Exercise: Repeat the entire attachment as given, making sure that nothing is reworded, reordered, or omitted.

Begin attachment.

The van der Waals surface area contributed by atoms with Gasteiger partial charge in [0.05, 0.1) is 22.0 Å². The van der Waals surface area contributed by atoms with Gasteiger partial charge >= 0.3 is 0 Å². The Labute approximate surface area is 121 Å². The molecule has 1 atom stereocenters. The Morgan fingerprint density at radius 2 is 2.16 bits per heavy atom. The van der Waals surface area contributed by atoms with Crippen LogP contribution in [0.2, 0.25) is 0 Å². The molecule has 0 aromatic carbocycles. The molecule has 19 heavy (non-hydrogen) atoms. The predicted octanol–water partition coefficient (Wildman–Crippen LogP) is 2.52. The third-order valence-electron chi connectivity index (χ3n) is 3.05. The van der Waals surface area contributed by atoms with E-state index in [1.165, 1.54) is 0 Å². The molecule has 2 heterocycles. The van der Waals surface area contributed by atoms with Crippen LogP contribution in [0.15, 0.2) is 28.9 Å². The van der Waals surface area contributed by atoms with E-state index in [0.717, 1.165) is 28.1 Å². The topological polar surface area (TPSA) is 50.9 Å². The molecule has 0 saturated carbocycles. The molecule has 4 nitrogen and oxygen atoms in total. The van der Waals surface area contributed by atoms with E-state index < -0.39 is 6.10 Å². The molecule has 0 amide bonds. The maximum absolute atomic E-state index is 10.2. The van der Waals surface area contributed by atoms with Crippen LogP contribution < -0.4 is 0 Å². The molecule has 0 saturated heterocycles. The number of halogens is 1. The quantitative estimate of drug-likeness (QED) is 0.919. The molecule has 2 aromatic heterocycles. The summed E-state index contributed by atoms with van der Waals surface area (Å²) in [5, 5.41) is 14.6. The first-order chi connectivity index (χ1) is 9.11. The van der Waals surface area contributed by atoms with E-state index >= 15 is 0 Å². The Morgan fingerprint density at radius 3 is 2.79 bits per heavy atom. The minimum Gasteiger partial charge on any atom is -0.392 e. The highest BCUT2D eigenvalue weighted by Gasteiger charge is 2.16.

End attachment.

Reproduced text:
The van der Waals surface area contributed by atoms with Gasteiger partial charge in [0.05, 0.1) is 22.0 Å². The van der Waals surface area contributed by atoms with Gasteiger partial charge >= 0.3 is 0 Å². The Labute approximate surface area is 121 Å². The molecule has 1 atom stereocenters. The Morgan fingerprint density at radius 2 is 2.16 bits per heavy atom. The van der Waals surface area contributed by atoms with Crippen LogP contribution in [0.2, 0.25) is 0 Å². The molecule has 0 aromatic carbocycles. The molecule has 19 heavy (non-hydrogen) atoms. The predicted octanol–water partition coefficient (Wildman–Crippen LogP) is 2.52. The third-order valence-electron chi connectivity index (χ3n) is 3.05. The van der Waals surface area contributed by atoms with E-state index in [1.165, 1.54) is 0 Å². The molecule has 2 heterocycles. The van der Waals surface area contributed by atoms with Crippen LogP contribution in [0.15, 0.2) is 28.9 Å². The van der Waals surface area contributed by atoms with E-state index in [0.717, 1.165) is 28.1 Å². The topological polar surface area (TPSA) is 50.9 Å². The molecule has 0 saturated carbocycles. The molecule has 4 nitrogen and oxygen atoms in total. The van der Waals surface area contributed by atoms with E-state index < -0.39 is 6.10 Å². The molecule has 0 amide bonds. The maximum absolute atomic E-state index is 10.2. The van der Waals surface area contributed by atoms with Crippen LogP contribution < -0.4 is 0 Å². The molecule has 0 saturated heterocycles. The number of halogens is 1. The quantitative estimate of drug-likeness (QED) is 0.919. The molecule has 2 aromatic heterocycles. The summed E-state index contributed by atoms with van der Waals surface area (Å²) in [5, 5.41) is 14.6. The first-order chi connectivity index (χ1) is 9.11. The van der Waals surface area contributed by atoms with E-state index >= 15 is 0 Å². The Morgan fingerprint density at radius 3 is 2.79 bits per heavy atom. The minimum Gasteiger partial charge on any atom is -0.392 e. The highest BCUT2D eigenvalue weighted by Gasteiger charge is 2.16.